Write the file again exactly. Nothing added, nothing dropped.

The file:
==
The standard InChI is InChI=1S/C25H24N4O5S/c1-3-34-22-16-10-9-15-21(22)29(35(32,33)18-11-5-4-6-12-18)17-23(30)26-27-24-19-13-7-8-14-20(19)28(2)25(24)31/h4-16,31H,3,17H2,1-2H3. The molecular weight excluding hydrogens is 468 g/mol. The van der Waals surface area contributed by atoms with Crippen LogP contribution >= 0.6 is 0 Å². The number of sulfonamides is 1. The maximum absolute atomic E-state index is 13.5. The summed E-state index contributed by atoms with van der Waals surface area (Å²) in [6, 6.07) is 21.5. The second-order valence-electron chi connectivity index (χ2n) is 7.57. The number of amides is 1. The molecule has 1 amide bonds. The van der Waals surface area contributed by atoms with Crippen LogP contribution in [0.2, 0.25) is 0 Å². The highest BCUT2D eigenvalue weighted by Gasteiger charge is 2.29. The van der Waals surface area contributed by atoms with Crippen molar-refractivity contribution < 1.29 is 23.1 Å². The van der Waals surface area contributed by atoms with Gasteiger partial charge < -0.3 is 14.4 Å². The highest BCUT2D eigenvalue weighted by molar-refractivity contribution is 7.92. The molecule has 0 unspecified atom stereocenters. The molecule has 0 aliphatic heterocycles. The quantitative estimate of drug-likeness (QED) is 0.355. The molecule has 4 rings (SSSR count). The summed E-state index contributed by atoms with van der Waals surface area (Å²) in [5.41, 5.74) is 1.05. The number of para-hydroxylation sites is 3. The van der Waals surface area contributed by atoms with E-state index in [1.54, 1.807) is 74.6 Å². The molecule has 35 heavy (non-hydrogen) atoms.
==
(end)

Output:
The standard InChI is InChI=1S/C25H24N4O5S/c1-3-34-22-16-10-9-15-21(22)29(35(32,33)18-11-5-4-6-12-18)17-23(30)26-27-24-19-13-7-8-14-20(19)28(2)25(24)31/h4-16,31H,3,17H2,1-2H3. The molecular weight excluding hydrogens is 468 g/mol. The van der Waals surface area contributed by atoms with Crippen LogP contribution >= 0.6 is 0 Å². The number of sulfonamides is 1. The maximum absolute atomic E-state index is 13.5. The summed E-state index contributed by atoms with van der Waals surface area (Å²) in [6, 6.07) is 21.5. The second-order valence-electron chi connectivity index (χ2n) is 7.57. The number of amides is 1. The molecule has 1 amide bonds. The van der Waals surface area contributed by atoms with Crippen LogP contribution in [0.2, 0.25) is 0 Å². The highest BCUT2D eigenvalue weighted by Gasteiger charge is 2.29. The van der Waals surface area contributed by atoms with Crippen molar-refractivity contribution < 1.29 is 23.1 Å². The van der Waals surface area contributed by atoms with Gasteiger partial charge < -0.3 is 14.4 Å². The highest BCUT2D eigenvalue weighted by molar-refractivity contribution is 7.92. The molecule has 0 unspecified atom stereocenters. The molecule has 0 aliphatic heterocycles. The quantitative estimate of drug-likeness (QED) is 0.355. The molecule has 4 rings (SSSR count). The summed E-state index contributed by atoms with van der Waals surface area (Å²) in [5.41, 5.74) is 1.05. The number of para-hydroxylation sites is 3. The van der Waals surface area contributed by atoms with E-state index in [1.54, 1.807) is 74.6 Å². The molecule has 35 heavy (non-hydrogen) atoms.